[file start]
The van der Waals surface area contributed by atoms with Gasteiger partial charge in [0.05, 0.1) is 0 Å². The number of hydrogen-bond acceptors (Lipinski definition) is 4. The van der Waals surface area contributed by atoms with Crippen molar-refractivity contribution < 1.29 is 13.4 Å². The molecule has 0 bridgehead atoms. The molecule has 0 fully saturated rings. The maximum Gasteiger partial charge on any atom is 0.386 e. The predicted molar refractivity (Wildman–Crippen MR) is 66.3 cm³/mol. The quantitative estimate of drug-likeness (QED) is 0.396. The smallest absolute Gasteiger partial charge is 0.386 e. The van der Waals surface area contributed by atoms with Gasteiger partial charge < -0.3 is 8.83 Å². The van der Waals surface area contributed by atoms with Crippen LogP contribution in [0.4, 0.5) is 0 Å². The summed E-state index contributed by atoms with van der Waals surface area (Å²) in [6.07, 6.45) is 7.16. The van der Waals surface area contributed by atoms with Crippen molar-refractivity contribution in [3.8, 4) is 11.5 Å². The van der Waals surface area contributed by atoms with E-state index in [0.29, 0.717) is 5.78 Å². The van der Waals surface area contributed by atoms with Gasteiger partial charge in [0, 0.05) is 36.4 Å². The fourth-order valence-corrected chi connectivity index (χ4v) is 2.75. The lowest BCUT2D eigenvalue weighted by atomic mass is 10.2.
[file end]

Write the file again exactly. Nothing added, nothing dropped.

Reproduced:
The van der Waals surface area contributed by atoms with Gasteiger partial charge in [0.05, 0.1) is 0 Å². The number of hydrogen-bond acceptors (Lipinski definition) is 4. The van der Waals surface area contributed by atoms with Crippen molar-refractivity contribution < 1.29 is 13.4 Å². The molecule has 0 bridgehead atoms. The molecule has 0 fully saturated rings. The maximum Gasteiger partial charge on any atom is 0.386 e. The predicted molar refractivity (Wildman–Crippen MR) is 66.3 cm³/mol. The quantitative estimate of drug-likeness (QED) is 0.396. The smallest absolute Gasteiger partial charge is 0.386 e. The van der Waals surface area contributed by atoms with Gasteiger partial charge < -0.3 is 8.83 Å². The van der Waals surface area contributed by atoms with Crippen LogP contribution in [0.4, 0.5) is 0 Å². The summed E-state index contributed by atoms with van der Waals surface area (Å²) in [6.07, 6.45) is 7.16. The van der Waals surface area contributed by atoms with Crippen molar-refractivity contribution in [3.8, 4) is 11.5 Å². The van der Waals surface area contributed by atoms with E-state index in [0.29, 0.717) is 5.78 Å². The van der Waals surface area contributed by atoms with Gasteiger partial charge in [0, 0.05) is 36.4 Å². The fourth-order valence-corrected chi connectivity index (χ4v) is 2.75. The lowest BCUT2D eigenvalue weighted by atomic mass is 10.2.